But if a game can end in a draw but only does so occasionally, I'm certainly not bothered by it.


I'm not sure why you are angry about that. You said something about X, and I said something more about my take on X, specifically my thoughts on whether X was common, and on what causes X. Did you disagree with something I wrote there? Did you consider it to be some kind of attack?

If our two comments had been reversed, it would not even occur to me to explode in rage at you.

Half of your posts consist of angry insults and indignant accusations. I'm not sure if this is a language barrier thing, or if you're just a perpetually angry and easily offended person, or what. It makes it rather frustrating and useless to try talking with you, although it's sometimes weirdly interesting.

Quote:
Now I will never ever come to this fucking forum.
NEVER EVER

I hate the forum squatters.

Well, you could actually quit posting here like you keep claiming you're going to do. Or you could choose to quit assuming the worst of people and to quit exploding in rages of hyperbolic profanity and accusing and insulting people at every imagined provocation.
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Markus Hagenauer jr.
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There is only one last thing left to be said:

DO NOT FEED THE TROLL!
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Lucas Smith
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chess!

the only disadvantage is the rule that white starts, so play an even number of games and then decide who won the most ones
 
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christian freeling
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smithlucas wrote:
chess!

the only disadvantage is the rule that white starts, so play an even number of games and then decide who won the most ones

It's not a bug, it's a feature! whistle
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Sam Collard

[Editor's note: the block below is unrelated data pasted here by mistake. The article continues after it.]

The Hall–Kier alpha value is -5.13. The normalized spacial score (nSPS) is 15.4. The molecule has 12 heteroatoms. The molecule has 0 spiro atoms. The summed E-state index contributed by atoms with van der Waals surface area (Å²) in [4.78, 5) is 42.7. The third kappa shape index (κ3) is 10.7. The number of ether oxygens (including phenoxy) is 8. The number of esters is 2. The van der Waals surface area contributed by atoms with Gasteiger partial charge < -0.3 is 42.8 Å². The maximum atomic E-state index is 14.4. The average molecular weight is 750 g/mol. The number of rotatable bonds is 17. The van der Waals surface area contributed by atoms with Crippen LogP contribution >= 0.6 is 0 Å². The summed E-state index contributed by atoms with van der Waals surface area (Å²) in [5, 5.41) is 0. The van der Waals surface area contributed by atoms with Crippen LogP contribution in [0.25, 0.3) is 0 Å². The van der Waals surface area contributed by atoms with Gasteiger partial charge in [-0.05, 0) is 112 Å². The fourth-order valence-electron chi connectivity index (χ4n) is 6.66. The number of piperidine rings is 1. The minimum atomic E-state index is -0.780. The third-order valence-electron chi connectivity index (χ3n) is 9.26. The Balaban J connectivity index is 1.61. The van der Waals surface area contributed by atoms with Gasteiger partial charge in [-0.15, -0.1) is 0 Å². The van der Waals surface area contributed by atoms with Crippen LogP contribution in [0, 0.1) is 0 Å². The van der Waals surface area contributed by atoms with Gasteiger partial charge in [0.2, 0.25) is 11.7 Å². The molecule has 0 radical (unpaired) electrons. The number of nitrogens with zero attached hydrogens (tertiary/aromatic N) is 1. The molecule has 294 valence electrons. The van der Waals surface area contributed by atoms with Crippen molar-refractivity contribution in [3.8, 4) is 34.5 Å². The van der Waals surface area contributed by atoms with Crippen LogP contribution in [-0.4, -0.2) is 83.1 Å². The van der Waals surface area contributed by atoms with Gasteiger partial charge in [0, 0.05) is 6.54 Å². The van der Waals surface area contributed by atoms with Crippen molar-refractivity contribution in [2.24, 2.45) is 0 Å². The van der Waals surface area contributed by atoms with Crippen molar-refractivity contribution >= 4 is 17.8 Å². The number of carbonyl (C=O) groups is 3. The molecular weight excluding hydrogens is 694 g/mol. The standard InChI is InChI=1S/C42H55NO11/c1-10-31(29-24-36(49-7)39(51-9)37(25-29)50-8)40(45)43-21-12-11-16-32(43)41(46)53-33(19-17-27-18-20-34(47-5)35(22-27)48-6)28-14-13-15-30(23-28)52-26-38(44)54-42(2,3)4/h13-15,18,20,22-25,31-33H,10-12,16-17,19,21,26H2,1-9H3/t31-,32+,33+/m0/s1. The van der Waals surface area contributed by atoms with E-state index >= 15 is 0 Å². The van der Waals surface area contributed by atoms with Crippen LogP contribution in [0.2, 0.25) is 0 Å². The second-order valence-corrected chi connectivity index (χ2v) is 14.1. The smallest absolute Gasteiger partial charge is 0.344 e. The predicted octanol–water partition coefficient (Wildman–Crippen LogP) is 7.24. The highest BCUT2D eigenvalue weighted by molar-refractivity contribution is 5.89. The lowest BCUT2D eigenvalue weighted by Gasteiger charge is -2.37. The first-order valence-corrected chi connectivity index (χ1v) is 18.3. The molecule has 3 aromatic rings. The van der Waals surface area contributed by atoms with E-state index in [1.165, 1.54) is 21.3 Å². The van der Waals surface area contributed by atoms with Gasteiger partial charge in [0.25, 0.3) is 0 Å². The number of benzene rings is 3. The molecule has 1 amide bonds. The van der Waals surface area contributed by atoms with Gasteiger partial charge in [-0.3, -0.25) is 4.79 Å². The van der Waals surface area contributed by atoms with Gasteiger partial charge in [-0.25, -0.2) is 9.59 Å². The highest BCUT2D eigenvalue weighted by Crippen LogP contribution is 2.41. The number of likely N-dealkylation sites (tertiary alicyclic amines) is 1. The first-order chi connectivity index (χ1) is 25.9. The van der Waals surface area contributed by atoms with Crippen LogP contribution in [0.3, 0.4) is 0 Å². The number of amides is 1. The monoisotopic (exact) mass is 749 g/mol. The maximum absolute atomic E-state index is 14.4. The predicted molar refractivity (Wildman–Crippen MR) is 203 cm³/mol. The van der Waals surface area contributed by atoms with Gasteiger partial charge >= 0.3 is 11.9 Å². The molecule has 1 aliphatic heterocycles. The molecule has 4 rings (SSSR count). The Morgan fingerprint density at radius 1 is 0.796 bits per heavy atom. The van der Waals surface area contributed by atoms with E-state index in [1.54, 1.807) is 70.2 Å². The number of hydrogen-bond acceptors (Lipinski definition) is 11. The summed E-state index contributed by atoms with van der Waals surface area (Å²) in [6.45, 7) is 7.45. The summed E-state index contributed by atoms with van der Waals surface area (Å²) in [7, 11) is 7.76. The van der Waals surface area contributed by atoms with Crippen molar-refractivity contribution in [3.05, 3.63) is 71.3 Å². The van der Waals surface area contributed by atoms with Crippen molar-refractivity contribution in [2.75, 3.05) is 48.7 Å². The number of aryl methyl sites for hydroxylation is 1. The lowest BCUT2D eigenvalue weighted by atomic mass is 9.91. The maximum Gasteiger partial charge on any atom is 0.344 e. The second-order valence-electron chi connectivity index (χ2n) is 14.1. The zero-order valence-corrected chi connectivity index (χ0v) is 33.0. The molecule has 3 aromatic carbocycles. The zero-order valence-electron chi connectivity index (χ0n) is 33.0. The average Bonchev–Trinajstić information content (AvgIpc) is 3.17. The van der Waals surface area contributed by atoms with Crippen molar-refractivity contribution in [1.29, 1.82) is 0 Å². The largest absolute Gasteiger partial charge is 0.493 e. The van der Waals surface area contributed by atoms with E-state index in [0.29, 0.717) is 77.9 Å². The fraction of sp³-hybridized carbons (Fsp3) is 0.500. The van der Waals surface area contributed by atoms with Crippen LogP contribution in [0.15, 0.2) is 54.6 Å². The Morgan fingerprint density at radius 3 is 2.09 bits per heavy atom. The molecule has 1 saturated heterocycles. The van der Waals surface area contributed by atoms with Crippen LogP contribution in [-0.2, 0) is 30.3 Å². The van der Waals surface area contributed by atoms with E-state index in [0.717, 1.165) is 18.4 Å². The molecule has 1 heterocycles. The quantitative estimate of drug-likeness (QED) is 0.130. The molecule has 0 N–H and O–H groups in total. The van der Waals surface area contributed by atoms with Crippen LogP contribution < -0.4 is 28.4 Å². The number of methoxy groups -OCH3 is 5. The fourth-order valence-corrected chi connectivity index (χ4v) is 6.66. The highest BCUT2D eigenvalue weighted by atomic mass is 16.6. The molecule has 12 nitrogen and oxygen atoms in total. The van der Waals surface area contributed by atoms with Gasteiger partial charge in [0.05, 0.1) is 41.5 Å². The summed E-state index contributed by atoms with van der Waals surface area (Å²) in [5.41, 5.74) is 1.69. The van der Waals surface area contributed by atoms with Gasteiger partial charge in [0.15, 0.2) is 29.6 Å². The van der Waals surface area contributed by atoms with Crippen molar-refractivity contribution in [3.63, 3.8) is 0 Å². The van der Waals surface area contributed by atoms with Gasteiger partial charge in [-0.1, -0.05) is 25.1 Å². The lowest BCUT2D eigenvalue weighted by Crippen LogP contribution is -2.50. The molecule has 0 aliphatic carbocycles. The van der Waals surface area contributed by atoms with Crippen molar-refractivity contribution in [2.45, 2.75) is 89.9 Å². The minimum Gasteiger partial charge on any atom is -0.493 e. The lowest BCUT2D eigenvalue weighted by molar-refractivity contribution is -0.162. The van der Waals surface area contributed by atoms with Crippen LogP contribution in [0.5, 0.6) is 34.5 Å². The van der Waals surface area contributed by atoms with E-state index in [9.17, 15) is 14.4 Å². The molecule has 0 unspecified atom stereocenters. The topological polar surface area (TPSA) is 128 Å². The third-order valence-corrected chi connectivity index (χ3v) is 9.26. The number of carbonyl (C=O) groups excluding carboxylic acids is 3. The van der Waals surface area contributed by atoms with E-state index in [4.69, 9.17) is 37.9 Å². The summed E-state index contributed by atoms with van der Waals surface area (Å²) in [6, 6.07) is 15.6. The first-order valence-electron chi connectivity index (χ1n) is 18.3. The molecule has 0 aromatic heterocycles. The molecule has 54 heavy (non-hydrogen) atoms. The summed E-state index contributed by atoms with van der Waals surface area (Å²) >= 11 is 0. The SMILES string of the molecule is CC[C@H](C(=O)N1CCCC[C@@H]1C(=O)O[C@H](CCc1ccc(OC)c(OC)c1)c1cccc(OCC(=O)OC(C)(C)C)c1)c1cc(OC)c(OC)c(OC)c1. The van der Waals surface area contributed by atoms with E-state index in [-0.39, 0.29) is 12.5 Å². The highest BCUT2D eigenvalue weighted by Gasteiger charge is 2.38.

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smithlucas wrote:
the only disadvantage is the rule that white starts, so play an even number of games and then decide who won the most ones


This almost perfectly illustrates the point. To play an even number of games leaves you open to draws. To play an odd number of games leaves you open to one player having an advantage.

Not disagreeing with what you said, just found it amusing.
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smithlucas wrote:
chess!

the only disadvantage is the rule that white starts, so play an even number of games and then decide who won the most ones

HUH?!?

The OP wanted a game that doesn't draw. Games between grandmasters in chess draw most of the time.

Chess is now too computationally complex to even weakly solve, so we don't know if white can truly win with perfect play. But the consensus is that white has an advantage. That is why in grandmaster tournaments that the players switch sides after each game.
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Richard Hutnik
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russ wrote:
Right, I assume Richard was asking about theory, not practice.

Yeah, there are plenty of games where there's no visible statistically significant advantage for the first or second player, in practice.

E.g. I recall reading an analysis of Arimaa based on very many (tens of thousands? more?) archived games showing no statistically significant advantage for the first or second player.


I was asking theoretically here, and forgot about it. Figured it would be worth discussing.

Now, a question I would have is: If the you can change the rules during play, in a way that is fair and balanced, is the initial conditions of not favoring a side, and also not ending a draw, possible?

I do ponder this to, because there is one noted abstract strategy game designer who insists on none of his games ending in a draw.

On a practical level, even Connect 4 doesn't seem to work out to be a win for the first player all the time. I have done tournaments in it, and seen cases where the player going second won all 3 games. And I am not even talking about my simultaneous version of it, but the regular version.
 
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Richard Hutnik
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Mingy Jongo wrote:
slashing wrote:
Rock Paper Scissors - with an extra round if the round is a draw.

So, you don't take turns, but does that mean it's not a pure abstract strategy game?


Even simpler, and with no draws period, is Matching Pennies:

One player is "Same", the other "Different". Each selects either Heads or Tails simultaneously. If both faces are the same, "Same" wins. If they are different, "Different" wins.


I said pure abstract strategy games meaning perfect information and no luck. Simultaneous turns don't count here, thus Rock, Paper, Scissors is excluded.